• Those who have been told to self-isolate from Monday (28 September) will receive backdated payments once the scheme is set up in their local authority. These are expected by 12 October.
  • Employers will be at risk if they break the law without an unreasonable excuse.

Paul Beare blog - covid19 mask

What steps can the employer take?

  • Be alert to any staff that are showing signs of COVID -19 and/or have mentioned to their manager that they have tested positive, either in the workplace, or whilst they have been working from home,
  • Consider setting up a dedicated telephone line so that employees can use it to inform you that they are self-isolating to ensure that the message is being given directly to HR,
  • Once an employee has confirmed they are self-isolating, ensure you have taken the necessary steps to inform anyone in the workplace that might have been in contact with the employee so that they can also take the necessary steps,
  • Consider updating or creating a COVID-19 policy on self-isolation and the employees’ obligations, so that everyone is aware of what their duties are under the new rules,
  • Remind employees that are self-isolating that they need to remain at home and cannot attend the workplace,
  • Offer employees support from a well-being perspective during a period of self-isolation, particularly if it is going to impact them financially – more often than not, the reason why employees choose not to self-isolate will be down to the loss of their salary,
  • For employees that fail to abide by their obligations, considering taking a stricter approach i.e. disciplinary action.

What if the employee is self-isolating prior to surgery?

If the employee has been advised by a qualified medical practitioner to self-isolate prior to surgery, Statutory Sick Pay (SSP) is payable. The employee must self-isolate for at least four days (including non-working days) to be eligible for SSP. SSP is payable for every day the employee was self-isolating but is not payable for any self-isolation prior to 26th August 2020.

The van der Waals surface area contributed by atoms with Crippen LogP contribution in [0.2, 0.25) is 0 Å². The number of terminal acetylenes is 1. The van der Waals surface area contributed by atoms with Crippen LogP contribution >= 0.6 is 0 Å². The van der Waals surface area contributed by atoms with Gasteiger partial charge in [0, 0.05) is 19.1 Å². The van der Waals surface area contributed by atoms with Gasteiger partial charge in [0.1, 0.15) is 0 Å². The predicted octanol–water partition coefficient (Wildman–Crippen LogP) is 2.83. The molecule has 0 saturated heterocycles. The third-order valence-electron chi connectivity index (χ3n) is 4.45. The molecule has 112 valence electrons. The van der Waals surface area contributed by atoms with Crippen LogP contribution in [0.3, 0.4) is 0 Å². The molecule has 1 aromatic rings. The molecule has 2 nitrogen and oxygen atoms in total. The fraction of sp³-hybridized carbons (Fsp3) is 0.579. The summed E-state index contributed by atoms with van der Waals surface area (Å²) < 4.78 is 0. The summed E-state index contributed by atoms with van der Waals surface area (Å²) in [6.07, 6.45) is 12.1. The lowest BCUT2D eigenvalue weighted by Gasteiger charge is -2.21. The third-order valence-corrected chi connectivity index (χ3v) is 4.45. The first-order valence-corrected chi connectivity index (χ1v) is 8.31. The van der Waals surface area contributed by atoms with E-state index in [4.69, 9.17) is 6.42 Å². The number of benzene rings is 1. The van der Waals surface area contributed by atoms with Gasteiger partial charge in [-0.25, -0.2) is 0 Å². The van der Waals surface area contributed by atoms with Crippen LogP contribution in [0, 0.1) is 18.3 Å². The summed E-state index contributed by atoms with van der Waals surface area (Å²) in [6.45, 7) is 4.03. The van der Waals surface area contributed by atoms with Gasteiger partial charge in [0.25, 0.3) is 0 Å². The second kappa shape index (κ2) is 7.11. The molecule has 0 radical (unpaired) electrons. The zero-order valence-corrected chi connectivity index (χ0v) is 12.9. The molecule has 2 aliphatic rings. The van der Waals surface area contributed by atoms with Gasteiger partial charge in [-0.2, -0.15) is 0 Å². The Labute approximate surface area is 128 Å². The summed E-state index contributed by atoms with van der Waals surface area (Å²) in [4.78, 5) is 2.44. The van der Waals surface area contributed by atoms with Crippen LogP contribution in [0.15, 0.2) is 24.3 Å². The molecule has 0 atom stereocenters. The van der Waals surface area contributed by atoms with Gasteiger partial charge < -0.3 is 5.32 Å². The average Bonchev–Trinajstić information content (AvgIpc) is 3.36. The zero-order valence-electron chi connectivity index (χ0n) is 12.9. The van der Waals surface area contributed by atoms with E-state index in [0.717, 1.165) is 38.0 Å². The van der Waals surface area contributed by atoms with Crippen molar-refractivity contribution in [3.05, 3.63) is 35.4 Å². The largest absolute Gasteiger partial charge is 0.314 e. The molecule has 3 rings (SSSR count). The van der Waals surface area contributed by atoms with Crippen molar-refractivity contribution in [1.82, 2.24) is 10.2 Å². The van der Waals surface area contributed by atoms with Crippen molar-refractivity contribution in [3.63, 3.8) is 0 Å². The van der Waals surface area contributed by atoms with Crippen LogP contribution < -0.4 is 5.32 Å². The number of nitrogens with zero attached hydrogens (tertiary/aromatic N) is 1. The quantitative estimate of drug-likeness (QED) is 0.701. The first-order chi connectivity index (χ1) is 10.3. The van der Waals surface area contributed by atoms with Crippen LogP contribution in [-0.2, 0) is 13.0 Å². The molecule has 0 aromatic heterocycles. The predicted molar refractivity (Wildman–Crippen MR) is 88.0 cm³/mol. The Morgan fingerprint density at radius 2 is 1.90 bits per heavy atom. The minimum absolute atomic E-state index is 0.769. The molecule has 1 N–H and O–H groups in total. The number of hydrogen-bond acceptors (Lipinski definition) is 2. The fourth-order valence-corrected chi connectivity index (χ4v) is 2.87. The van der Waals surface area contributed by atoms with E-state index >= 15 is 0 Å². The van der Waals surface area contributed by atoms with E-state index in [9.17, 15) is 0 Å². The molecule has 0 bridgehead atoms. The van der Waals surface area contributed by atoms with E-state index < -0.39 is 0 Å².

What if an employee has sickness absence for any other reason (other sicknesses)?

SSP is payable from the fourth day of absence. The days the employee are off sick when they would normally have worked are called “qualifying day”. If an employee is eligible to be paid SSP, they will receive SSP for all days apart from up to the first three days – “waiting days”. However, the employee will receive payment for “waiting days” if they have received SSP within the previous eight weeks if it included a three-day waiting period.

The employee will be paid SSP by their employer in the same way that they would receive their normal wages and at the same interval.  The SSP will be subject to tax and NICs.

What if the employee has linked periods of sickness?

If an employee has regular periods of sickness absence, they may be “linked”, which means that the periods of sickness absence:

  • last four or more days each
  • be eight weeks or less apart

The employee will not be eligible for SSP if they have had linked sickness absence in excess of a three-year period.

Paul Beare Limited can work with you to ensure that your business is established in all aspects of UK HR law and policies. Please get in touch to find out how we can support you in this area.